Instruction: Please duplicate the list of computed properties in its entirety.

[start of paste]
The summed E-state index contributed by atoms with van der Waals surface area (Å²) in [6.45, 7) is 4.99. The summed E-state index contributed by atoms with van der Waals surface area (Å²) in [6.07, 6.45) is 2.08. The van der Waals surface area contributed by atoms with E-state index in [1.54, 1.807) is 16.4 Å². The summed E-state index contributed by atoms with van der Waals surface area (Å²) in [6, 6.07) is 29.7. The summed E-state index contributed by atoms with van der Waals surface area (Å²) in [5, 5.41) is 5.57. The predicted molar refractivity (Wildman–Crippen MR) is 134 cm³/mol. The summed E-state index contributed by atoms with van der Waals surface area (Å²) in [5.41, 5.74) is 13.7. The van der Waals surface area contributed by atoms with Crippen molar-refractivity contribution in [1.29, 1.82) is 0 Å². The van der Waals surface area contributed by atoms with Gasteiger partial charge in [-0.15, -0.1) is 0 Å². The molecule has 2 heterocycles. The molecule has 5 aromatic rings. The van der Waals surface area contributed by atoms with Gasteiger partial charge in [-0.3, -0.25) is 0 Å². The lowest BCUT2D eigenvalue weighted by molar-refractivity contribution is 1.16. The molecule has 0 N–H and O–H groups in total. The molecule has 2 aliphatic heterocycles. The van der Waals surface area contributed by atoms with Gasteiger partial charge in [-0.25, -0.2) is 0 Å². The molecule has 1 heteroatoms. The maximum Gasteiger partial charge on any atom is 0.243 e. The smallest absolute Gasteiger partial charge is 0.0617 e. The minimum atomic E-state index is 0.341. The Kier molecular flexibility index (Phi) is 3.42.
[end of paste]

The summed E-state index contributed by atoms with van der Waals surface area (Å²) in [6.45, 7) is 4.99. The summed E-state index contributed by atoms with van der Waals surface area (Å²) in [6.07, 6.45) is 2.08. The van der Waals surface area contributed by atoms with E-state index in [1.54, 1.807) is 16.4 Å². The summed E-state index contributed by atoms with van der Waals surface area (Å²) in [6, 6.07) is 29.7. The summed E-state index contributed by atoms with van der Waals surface area (Å²) in [5, 5.41) is 5.57. The predicted molar refractivity (Wildman–Crippen MR) is 134 cm³/mol. The summed E-state index contributed by atoms with van der Waals surface area (Å²) in [5.41, 5.74) is 13.7. The van der Waals surface area contributed by atoms with Crippen molar-refractivity contribution in [1.29, 1.82) is 0 Å². The van der Waals surface area contributed by atoms with Gasteiger partial charge in [-0.15, -0.1) is 0 Å². The molecule has 2 heterocycles. The molecule has 5 aromatic rings. The van der Waals surface area contributed by atoms with Gasteiger partial charge in [-0.3, -0.25) is 0 Å². The lowest BCUT2D eigenvalue weighted by molar-refractivity contribution is 1.16. The molecule has 0 N–H and O–H groups in total. The molecule has 2 aliphatic heterocycles. The van der Waals surface area contributed by atoms with Gasteiger partial charge in [-0.25, -0.2) is 0 Å². The molecule has 1 heteroatoms. The maximum Gasteiger partial charge on any atom is 0.243 e. The smallest absolute Gasteiger partial charge is 0.0617 e. The minimum atomic E-state index is 0.341. The Kier molecular flexibility index (Phi) is 3.42.